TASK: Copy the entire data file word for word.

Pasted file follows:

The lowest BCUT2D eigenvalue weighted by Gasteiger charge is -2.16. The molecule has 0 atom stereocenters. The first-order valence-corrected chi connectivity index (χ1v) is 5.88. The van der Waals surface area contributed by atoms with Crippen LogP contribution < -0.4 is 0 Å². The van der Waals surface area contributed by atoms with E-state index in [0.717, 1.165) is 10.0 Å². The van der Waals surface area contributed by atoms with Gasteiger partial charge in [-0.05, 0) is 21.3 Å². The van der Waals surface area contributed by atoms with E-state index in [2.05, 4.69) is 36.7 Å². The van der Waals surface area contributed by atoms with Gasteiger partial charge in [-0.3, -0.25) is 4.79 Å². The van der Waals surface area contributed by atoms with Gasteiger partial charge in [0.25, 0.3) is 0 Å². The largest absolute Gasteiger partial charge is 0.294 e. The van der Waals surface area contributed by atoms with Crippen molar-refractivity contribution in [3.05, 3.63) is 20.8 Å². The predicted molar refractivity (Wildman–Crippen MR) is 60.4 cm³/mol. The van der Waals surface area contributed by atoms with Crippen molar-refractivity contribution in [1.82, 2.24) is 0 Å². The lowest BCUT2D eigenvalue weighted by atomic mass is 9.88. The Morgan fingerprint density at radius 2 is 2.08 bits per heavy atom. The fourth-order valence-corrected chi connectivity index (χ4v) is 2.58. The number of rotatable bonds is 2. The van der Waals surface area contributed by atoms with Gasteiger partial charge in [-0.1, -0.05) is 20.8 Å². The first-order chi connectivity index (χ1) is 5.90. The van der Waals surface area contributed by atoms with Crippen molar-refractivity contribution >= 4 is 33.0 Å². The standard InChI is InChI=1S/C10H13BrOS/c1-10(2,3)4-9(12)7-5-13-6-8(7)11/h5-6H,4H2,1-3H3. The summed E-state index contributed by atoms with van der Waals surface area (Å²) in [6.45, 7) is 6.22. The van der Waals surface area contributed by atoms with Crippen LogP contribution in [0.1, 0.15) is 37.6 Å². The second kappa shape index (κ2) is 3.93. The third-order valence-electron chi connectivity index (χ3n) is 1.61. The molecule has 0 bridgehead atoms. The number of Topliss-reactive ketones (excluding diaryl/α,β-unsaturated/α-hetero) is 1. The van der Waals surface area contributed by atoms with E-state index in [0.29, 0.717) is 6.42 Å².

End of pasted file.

The lowest BCUT2D eigenvalue weighted by Gasteiger charge is -2.16. The molecule has 0 atom stereocenters. The first-order valence-corrected chi connectivity index (χ1v) is 5.88. The van der Waals surface area contributed by atoms with Crippen LogP contribution < -0.4 is 0 Å². The van der Waals surface area contributed by atoms with E-state index in [0.717, 1.165) is 10.0 Å². The van der Waals surface area contributed by atoms with Gasteiger partial charge in [-0.05, 0) is 21.3 Å². The van der Waals surface area contributed by atoms with E-state index in [2.05, 4.69) is 36.7 Å². The van der Waals surface area contributed by atoms with Gasteiger partial charge in [-0.3, -0.25) is 4.79 Å². The van der Waals surface area contributed by atoms with Gasteiger partial charge in [0.25, 0.3) is 0 Å². The largest absolute Gasteiger partial charge is 0.294 e. The van der Waals surface area contributed by atoms with Crippen molar-refractivity contribution in [3.05, 3.63) is 20.8 Å². The predicted molar refractivity (Wildman–Crippen MR) is 60.4 cm³/mol. The van der Waals surface area contributed by atoms with Crippen molar-refractivity contribution in [1.82, 2.24) is 0 Å². The lowest BCUT2D eigenvalue weighted by atomic mass is 9.88. The Morgan fingerprint density at radius 2 is 2.08 bits per heavy atom. The fourth-order valence-corrected chi connectivity index (χ4v) is 2.58. The number of rotatable bonds is 2. The van der Waals surface area contributed by atoms with Gasteiger partial charge in [-0.1, -0.05) is 20.8 Å². The first-order chi connectivity index (χ1) is 5.90. The van der Waals surface area contributed by atoms with Crippen molar-refractivity contribution >= 4 is 33.0 Å². The standard InChI is InChI=1S/C10H13BrOS/c1-10(2,3)4-9(12)7-5-13-6-8(7)11/h5-6H,4H2,1-3H3. The summed E-state index contributed by atoms with van der Waals surface area (Å²) in [6.45, 7) is 6.22. The van der Waals surface area contributed by atoms with Crippen LogP contribution in [0.1, 0.15) is 37.6 Å². The second kappa shape index (κ2) is 3.93. The third-order valence-electron chi connectivity index (χ3n) is 1.61. The molecule has 0 bridgehead atoms. The number of Topliss-reactive ketones (excluding diaryl/α,β-unsaturated/α-hetero) is 1. The van der Waals surface area contributed by atoms with E-state index in [0.29, 0.717) is 6.42 Å².